We look for units that will stand out, that don’t necessarily have the same profile as the line units. Space Marines in particular, but this is also true of Orks. Many of the basic units are the same fundamental guy or creature with different weapon sets. So, we look for things that push out of that, be it terminators or giant robots or big single heroes.
Definitely, the story we were trying to tell with the campaign also influenced our choices, because we wanted all of the signature characters from the campaign to show up as elite heroes. We also make sure each faction has enough of each different type. You don’t want one faction to feel overly weighted one side or another because it is a competitive game, after all.
CGM: What thoughts went into creating the play styles for each of the three factions?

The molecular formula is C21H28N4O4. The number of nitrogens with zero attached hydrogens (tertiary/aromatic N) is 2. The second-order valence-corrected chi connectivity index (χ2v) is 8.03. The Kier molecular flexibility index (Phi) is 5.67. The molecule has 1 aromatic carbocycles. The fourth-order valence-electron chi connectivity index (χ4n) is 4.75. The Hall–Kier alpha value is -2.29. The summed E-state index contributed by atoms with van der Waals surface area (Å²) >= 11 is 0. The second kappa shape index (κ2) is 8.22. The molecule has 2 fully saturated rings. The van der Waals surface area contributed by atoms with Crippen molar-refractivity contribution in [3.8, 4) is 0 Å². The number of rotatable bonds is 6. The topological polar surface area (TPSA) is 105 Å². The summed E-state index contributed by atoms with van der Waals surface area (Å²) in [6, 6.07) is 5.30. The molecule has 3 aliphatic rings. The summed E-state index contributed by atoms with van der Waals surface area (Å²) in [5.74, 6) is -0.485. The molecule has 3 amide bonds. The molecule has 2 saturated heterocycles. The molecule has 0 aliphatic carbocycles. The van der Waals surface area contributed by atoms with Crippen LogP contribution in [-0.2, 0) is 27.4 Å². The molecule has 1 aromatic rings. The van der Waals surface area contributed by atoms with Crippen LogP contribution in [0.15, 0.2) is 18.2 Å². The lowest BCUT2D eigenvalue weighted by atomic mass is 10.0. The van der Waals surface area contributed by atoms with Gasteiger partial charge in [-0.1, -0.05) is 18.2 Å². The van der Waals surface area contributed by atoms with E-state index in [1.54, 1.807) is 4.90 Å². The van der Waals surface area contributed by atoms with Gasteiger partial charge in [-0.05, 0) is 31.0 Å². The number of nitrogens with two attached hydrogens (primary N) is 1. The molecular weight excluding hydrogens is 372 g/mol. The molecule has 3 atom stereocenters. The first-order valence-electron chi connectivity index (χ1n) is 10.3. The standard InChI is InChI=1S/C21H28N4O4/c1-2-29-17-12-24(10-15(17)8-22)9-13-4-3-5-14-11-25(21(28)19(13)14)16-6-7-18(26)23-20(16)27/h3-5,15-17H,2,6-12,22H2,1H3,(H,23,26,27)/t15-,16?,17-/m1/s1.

Boulle: One of the big things we wanted to do with Dawn of War III was double down on the factional character. One of the great strengths of the 40K IP is that each of these armies are really different. They have a different fantasy behind them, they have lots of unique lore about them, and we wanted to play with that pretty heavily.
With the Orks, we’ve always captured the sort of fun brutality of them before—the sort of hoolligan-ness of them. This time, we really wanted to take that and give them a unique twist, which was the scrapping and looting mechanics, the Waaah towers, that momentum-building gameplay. With the Eldar, we wanted to play up the mobility, the hit and run tactics.
With the Space Marines, we made drop pods more important than we’ve ever made them before. Space Marines really have the best tide-turning abilities in the game. They can go from losing a fight to winning a fight very quickly because of various abilities they have.